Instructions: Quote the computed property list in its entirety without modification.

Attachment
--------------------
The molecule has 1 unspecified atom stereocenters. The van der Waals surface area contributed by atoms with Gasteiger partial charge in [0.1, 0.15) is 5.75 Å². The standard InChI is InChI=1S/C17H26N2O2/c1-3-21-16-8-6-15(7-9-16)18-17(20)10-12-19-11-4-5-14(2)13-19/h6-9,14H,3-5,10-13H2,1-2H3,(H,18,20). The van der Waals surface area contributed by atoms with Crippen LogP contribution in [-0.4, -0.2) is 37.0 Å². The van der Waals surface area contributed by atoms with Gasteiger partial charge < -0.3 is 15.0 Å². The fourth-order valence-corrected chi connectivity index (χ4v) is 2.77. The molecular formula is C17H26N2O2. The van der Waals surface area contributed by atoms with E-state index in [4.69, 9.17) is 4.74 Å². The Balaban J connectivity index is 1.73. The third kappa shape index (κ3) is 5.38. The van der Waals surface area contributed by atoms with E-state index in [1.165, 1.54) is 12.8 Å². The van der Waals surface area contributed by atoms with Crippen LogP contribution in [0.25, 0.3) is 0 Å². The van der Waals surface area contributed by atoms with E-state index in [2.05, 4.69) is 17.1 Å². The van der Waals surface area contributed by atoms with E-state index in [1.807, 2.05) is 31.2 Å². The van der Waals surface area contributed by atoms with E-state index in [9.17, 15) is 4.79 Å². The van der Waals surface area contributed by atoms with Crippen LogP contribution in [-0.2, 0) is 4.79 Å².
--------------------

The molecule has 1 unspecified atom stereocenters. The van der Waals surface area contributed by atoms with Gasteiger partial charge in [0.1, 0.15) is 5.75 Å². The standard InChI is InChI=1S/C17H26N2O2/c1-3-21-16-8-6-15(7-9-16)18-17(20)10-12-19-11-4-5-14(2)13-19/h6-9,14H,3-5,10-13H2,1-2H3,(H,18,20). The van der Waals surface area contributed by atoms with Crippen LogP contribution in [-0.4, -0.2) is 37.0 Å². The van der Waals surface area contributed by atoms with Gasteiger partial charge < -0.3 is 15.0 Å². The fourth-order valence-corrected chi connectivity index (χ4v) is 2.77. The molecular formula is C17H26N2O2. The van der Waals surface area contributed by atoms with E-state index in [4.69, 9.17) is 4.74 Å². The Balaban J connectivity index is 1.73. The third kappa shape index (κ3) is 5.38. The van der Waals surface area contributed by atoms with E-state index in [1.165, 1.54) is 12.8 Å². The van der Waals surface area contributed by atoms with Crippen LogP contribution in [0.25, 0.3) is 0 Å². The van der Waals surface area contributed by atoms with E-state index in [2.05, 4.69) is 17.1 Å². The van der Waals surface area contributed by atoms with E-state index in [1.807, 2.05) is 31.2 Å². The van der Waals surface area contributed by atoms with E-state index in [9.17, 15) is 4.79 Å². The van der Waals surface area contributed by atoms with Crippen LogP contribution in [-0.2, 0) is 4.79 Å².